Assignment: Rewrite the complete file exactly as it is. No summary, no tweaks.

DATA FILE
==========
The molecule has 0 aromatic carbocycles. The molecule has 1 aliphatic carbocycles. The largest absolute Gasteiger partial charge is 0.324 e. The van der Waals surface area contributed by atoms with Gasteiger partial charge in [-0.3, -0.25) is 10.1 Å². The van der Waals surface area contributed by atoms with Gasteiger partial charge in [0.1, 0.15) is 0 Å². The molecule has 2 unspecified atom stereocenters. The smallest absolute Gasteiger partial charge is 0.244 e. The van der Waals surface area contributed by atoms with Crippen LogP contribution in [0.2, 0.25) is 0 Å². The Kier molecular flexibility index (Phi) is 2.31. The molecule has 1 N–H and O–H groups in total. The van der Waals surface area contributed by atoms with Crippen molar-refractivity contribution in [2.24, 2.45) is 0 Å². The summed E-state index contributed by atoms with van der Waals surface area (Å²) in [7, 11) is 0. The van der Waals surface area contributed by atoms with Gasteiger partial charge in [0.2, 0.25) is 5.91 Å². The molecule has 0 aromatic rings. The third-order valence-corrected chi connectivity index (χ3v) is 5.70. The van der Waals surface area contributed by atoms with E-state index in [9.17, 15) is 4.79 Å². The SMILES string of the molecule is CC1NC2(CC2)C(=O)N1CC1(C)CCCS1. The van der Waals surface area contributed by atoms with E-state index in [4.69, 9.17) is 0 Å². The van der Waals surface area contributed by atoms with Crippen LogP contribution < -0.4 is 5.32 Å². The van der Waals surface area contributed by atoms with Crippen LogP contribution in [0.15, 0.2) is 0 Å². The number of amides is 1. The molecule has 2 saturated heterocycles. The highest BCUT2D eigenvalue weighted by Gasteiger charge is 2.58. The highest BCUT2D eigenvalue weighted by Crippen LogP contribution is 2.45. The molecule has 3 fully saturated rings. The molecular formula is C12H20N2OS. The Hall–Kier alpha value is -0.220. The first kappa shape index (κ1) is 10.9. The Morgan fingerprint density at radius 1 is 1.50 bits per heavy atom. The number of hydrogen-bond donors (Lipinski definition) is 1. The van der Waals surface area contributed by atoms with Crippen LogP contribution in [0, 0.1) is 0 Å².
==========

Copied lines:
The molecule has 0 aromatic carbocycles. The molecule has 1 aliphatic carbocycles. The largest absolute Gasteiger partial charge is 0.324 e. The van der Waals surface area contributed by atoms with Gasteiger partial charge in [-0.3, -0.25) is 10.1 Å². The van der Waals surface area contributed by atoms with Gasteiger partial charge in [0.1, 0.15) is 0 Å². The molecule has 2 unspecified atom stereocenters. The smallest absolute Gasteiger partial charge is 0.244 e. The van der Waals surface area contributed by atoms with Crippen LogP contribution in [0.2, 0.25) is 0 Å². The Kier molecular flexibility index (Phi) is 2.31. The molecule has 1 N–H and O–H groups in total. The van der Waals surface area contributed by atoms with Crippen molar-refractivity contribution in [2.24, 2.45) is 0 Å². The summed E-state index contributed by atoms with van der Waals surface area (Å²) in [7, 11) is 0. The van der Waals surface area contributed by atoms with Gasteiger partial charge in [0.2, 0.25) is 5.91 Å². The molecule has 0 aromatic rings. The third-order valence-corrected chi connectivity index (χ3v) is 5.70. The van der Waals surface area contributed by atoms with E-state index in [9.17, 15) is 4.79 Å². The SMILES string of the molecule is CC1NC2(CC2)C(=O)N1CC1(C)CCCS1. The van der Waals surface area contributed by atoms with E-state index in [4.69, 9.17) is 0 Å². The van der Waals surface area contributed by atoms with Crippen LogP contribution < -0.4 is 5.32 Å². The van der Waals surface area contributed by atoms with Crippen LogP contribution in [0.15, 0.2) is 0 Å². The number of amides is 1. The molecule has 2 saturated heterocycles. The highest BCUT2D eigenvalue weighted by Gasteiger charge is 2.58. The highest BCUT2D eigenvalue weighted by Crippen LogP contribution is 2.45. The molecule has 3 fully saturated rings. The molecular formula is C12H20N2OS. The Hall–Kier alpha value is -0.220. The first kappa shape index (κ1) is 10.9. The Morgan fingerprint density at radius 1 is 1.50 bits per heavy atom. The number of hydrogen-bond donors (Lipinski definition) is 1. The van der Waals surface area contributed by atoms with Crippen LogP contribution in [0, 0.1) is 0 Å².